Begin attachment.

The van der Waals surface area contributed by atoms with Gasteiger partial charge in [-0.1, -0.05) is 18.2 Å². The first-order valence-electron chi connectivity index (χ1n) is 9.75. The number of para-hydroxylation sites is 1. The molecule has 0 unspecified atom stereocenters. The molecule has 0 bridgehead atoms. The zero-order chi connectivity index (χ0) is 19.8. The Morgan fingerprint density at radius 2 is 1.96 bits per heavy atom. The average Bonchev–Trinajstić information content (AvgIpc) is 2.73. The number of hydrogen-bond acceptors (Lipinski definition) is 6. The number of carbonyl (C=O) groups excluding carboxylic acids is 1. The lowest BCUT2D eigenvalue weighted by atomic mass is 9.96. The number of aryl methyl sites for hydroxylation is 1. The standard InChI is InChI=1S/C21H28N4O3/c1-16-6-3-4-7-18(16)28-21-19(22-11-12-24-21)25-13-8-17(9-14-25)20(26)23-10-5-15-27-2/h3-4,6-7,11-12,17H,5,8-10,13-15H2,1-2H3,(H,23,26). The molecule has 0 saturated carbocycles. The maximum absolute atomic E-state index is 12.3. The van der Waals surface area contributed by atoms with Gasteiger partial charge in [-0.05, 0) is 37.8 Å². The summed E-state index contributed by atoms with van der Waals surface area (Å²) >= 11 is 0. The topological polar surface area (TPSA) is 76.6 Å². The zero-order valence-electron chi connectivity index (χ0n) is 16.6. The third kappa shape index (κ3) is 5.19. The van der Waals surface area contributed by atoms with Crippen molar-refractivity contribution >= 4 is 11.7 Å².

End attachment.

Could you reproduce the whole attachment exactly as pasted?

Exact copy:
The van der Waals surface area contributed by atoms with Gasteiger partial charge in [-0.1, -0.05) is 18.2 Å². The first-order valence-electron chi connectivity index (χ1n) is 9.75. The number of para-hydroxylation sites is 1. The molecule has 0 unspecified atom stereocenters. The molecule has 0 bridgehead atoms. The zero-order chi connectivity index (χ0) is 19.8. The Morgan fingerprint density at radius 2 is 1.96 bits per heavy atom. The average Bonchev–Trinajstić information content (AvgIpc) is 2.73. The number of hydrogen-bond acceptors (Lipinski definition) is 6. The number of carbonyl (C=O) groups excluding carboxylic acids is 1. The lowest BCUT2D eigenvalue weighted by atomic mass is 9.96. The number of aryl methyl sites for hydroxylation is 1. The standard InChI is InChI=1S/C21H28N4O3/c1-16-6-3-4-7-18(16)28-21-19(22-11-12-24-21)25-13-8-17(9-14-25)20(26)23-10-5-15-27-2/h3-4,6-7,11-12,17H,5,8-10,13-15H2,1-2H3,(H,23,26). The molecule has 0 saturated carbocycles. The maximum absolute atomic E-state index is 12.3. The van der Waals surface area contributed by atoms with Gasteiger partial charge in [-0.05, 0) is 37.8 Å². The summed E-state index contributed by atoms with van der Waals surface area (Å²) >= 11 is 0. The topological polar surface area (TPSA) is 76.6 Å². The zero-order valence-electron chi connectivity index (χ0n) is 16.6. The third kappa shape index (κ3) is 5.19. The van der Waals surface area contributed by atoms with Crippen molar-refractivity contribution >= 4 is 11.7 Å².